(F) Ages 15-18, (G) Ages 16 and up, Book Reviews, Boys, Discussion Starters, Graphic Novel, Nonfiction, Teen/Adult, Teen/YA
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Hey Kiddo by Jarrett J. Krosoczka

Krosoczka, author of the Lunch Lady graphic novels, tells his own story in Hey Kiddo, a graphic novel memoir that is by turns harsh and tender.

Hey Kiddo by Jarrett J. Krosoczka. Graphix, 2018. 320 pages.

Reading Level: Ages 12-15

Recommended For: Ages 15 and up, with cautions

His first memory of someone serving him breakfast was at his grandparents’, aged three. Before that, Jarrett fended for himself. When his teacher asks his kindergarten class to draw their families, complete with a mommy and a daddy, Jarrett blanks. That doesn’t describe his family at all. There comes a time when Jarrett doesn’t even send his mother a Mother’s Day card; he only gives one to his grandmother instead. He discovers his father’s name by accident in high school. His mother misses his graduation.

Stated baldly like that, Jarrett’s life is full of despair. And there is truth to that. His mother got addicted to heroin when she was in high school and never really made it clean. His dad didn’t stick around to support his mom, and she released custody of Jarrett to her father (but not to her alcoholic mother) when she ended up back in rehab. His grandparents were loud, brassy, and coarse (with the language to prove it!), but they did love him. So did his aunts and uncles.

Hey Kiddo is an incredibly moving memoir. It’s a hard read, especially in parts, but it’s a well-crafted, honest one. The good news is that Jarrett’s adult life is not mirroring his mother’s. His grandparents, despite their quirks, provided him a stable home and did their best to encourage his art–which turned out to be a tremendous tool for self reflection and processing for Jarrett (in addition to enabling him to write such great series for kids as the Lunch Lady graphic novels!). Plenty of kids struggle with similar circumstances: an absent parent, in jail or rehab or unavailable due to some other circumstances, and the kids living with their family members–or in foster care. This memoir offers a peek into that life, its impact on the kids, and the challenges that everyone involved must face.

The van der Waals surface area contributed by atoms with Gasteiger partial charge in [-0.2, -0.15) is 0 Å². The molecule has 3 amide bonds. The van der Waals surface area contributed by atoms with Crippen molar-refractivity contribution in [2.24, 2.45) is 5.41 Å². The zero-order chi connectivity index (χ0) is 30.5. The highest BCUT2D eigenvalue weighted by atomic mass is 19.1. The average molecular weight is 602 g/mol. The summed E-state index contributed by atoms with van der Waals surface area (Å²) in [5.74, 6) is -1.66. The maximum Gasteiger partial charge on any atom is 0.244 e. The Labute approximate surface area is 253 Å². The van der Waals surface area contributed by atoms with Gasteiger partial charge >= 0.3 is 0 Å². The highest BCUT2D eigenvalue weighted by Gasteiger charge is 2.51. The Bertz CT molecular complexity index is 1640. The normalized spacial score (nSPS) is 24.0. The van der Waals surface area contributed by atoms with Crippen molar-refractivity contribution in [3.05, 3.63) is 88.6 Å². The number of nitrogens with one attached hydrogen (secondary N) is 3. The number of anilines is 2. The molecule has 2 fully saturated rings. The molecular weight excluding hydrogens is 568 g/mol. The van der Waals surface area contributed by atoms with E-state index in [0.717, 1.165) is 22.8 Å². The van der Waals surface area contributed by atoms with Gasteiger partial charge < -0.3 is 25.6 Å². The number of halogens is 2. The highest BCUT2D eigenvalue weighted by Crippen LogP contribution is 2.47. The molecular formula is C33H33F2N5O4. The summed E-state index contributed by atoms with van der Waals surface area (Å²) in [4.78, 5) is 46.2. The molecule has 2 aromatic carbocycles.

True, there is no ultimate hope apart from Christ. And true, we will always struggle with the mess of sin in this world. But it is also true that part of Creation’s design includes families at the core. Sometimes, those “families” are present even if it’s grandparents instead of parents, or aunts and uncles (like in Patina, one of our Faith, Fiction, & Fellowship books!). The body of Christ is also referred to as the family of God.

We read books partly to understand our fellow men and women better, and a book like Hey Kiddo offers a great window into a life that many are experiencing. Jarrett’s life ends on the best possible note in secular terms: his own adult life is stable, he’s happily married with a couple of kids, and he is doing work he loves. It’s a hopeful ending, even if we wish it were fully complete with an eternal hope as well.

Cautions: Language (LOTS, both profanity and vulgarity); Lifestyle issues (drug addiction, alcoholism); sexual immorality (Jarrett’s parents)

Overall Rating: 4

  • Artistic Rating: 4.5/5
  • Worldview Rating: 3.5/5
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